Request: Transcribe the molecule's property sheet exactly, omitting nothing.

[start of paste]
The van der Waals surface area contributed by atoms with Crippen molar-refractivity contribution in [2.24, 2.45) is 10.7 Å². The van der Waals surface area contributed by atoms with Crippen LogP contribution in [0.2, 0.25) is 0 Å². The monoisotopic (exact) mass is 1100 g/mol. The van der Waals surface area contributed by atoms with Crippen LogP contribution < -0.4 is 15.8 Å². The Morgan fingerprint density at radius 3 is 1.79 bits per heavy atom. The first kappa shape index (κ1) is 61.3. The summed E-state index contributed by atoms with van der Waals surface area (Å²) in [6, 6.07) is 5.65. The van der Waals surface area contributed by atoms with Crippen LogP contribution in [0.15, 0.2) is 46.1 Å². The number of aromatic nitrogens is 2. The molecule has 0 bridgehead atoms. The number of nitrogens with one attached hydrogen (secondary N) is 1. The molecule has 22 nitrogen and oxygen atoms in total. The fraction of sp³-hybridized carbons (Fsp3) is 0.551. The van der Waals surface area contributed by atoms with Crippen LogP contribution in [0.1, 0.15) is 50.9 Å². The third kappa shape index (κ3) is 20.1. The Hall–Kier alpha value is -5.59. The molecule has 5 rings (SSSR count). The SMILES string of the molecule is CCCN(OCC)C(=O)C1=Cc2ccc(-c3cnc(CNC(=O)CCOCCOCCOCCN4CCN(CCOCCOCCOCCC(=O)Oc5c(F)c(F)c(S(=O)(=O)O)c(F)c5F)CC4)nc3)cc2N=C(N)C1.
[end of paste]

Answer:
The van der Waals surface area contributed by atoms with Crippen molar-refractivity contribution in [2.24, 2.45) is 10.7 Å². The van der Waals surface area contributed by atoms with Crippen LogP contribution in [0.2, 0.25) is 0 Å². The monoisotopic (exact) mass is 1100 g/mol. The van der Waals surface area contributed by atoms with Crippen LogP contribution < -0.4 is 15.8 Å². The Morgan fingerprint density at radius 3 is 1.79 bits per heavy atom. The first kappa shape index (κ1) is 61.3. The summed E-state index contributed by atoms with van der Waals surface area (Å²) in [6, 6.07) is 5.65. The van der Waals surface area contributed by atoms with Crippen LogP contribution in [0.15, 0.2) is 46.1 Å². The number of aromatic nitrogens is 2. The molecule has 0 bridgehead atoms. The number of nitrogens with one attached hydrogen (secondary N) is 1. The molecule has 22 nitrogen and oxygen atoms in total. The fraction of sp³-hybridized carbons (Fsp3) is 0.551. The van der Waals surface area contributed by atoms with Crippen LogP contribution in [0.1, 0.15) is 50.9 Å². The third kappa shape index (κ3) is 20.1. The Hall–Kier alpha value is -5.59. The molecule has 5 rings (SSSR count). The SMILES string of the molecule is CCCN(OCC)C(=O)C1=Cc2ccc(-c3cnc(CNC(=O)CCOCCOCCOCCN4CCN(CCOCCOCCOCCC(=O)Oc5c(F)c(F)c(S(=O)(=O)O)c(F)c5F)CC4)nc3)cc2N=C(N)C1.